Toward addressing mercury contamination, DNA-functionalized microtubes that can serve as the next generation of self-propelled catalytic micromachines to remove Hg(II) from aqueous solution are described. The microtubes, prepared via the electrodeposition method, are composed of an inner platinum catalytic surface for self-propulsion and a gold outer surface for functionalization with DNA. The highly specific and strong binding of Hg(II) to T-T mismatched pairs in DNA sequences confers the adsorption capability for Hg(II) on the microtubes. The efficient self-propulsion of these micromachines results in enhanced removal of Hg(II). The autonomous micromotor-based strategy provides a dynamic adsorption platform for decontamination of mercury-polluted water bodies.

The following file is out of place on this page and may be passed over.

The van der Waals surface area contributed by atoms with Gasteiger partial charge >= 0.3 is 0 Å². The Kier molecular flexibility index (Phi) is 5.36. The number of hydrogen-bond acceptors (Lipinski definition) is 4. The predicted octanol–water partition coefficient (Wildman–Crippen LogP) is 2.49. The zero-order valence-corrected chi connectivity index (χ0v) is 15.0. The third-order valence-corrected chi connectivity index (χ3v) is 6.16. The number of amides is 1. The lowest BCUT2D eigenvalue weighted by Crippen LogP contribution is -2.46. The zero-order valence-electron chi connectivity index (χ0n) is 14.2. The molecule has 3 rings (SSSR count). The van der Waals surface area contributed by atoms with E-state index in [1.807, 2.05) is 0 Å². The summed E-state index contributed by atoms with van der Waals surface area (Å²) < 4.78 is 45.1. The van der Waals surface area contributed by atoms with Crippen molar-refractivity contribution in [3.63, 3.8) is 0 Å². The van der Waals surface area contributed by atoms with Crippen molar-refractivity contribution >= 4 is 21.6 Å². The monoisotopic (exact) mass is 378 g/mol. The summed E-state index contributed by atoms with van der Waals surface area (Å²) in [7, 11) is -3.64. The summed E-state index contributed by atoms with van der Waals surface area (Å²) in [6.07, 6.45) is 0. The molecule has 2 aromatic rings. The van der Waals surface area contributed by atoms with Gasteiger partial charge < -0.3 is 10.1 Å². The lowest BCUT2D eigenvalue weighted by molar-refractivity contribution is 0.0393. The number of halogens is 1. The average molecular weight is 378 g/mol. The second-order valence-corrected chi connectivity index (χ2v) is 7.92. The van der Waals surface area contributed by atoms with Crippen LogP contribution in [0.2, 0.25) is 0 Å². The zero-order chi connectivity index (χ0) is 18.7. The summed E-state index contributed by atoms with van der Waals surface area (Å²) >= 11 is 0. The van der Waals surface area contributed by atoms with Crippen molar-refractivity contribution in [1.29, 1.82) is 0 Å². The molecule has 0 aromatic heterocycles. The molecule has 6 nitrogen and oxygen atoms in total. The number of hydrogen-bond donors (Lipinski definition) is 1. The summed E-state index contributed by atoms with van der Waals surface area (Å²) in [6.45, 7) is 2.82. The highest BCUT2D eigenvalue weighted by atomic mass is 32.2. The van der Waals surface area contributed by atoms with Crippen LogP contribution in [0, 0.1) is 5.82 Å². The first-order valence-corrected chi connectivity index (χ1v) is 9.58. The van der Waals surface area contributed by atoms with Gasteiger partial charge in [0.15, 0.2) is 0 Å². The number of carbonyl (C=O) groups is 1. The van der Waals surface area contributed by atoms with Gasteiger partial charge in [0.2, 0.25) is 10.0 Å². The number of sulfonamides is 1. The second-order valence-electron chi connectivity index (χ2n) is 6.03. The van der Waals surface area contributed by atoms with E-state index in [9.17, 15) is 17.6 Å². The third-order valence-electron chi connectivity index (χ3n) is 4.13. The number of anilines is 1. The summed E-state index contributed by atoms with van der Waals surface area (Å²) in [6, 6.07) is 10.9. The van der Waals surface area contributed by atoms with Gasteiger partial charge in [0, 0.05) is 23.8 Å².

Bibliographical notePublisher Copyright:
© 2016 Elsevier Inc.
All Science Journal Classification (ASJC) codes
- Environmental Chemistry
- Chemical Engineering(all)
- Biochemistry, medical
- Materials Chemistry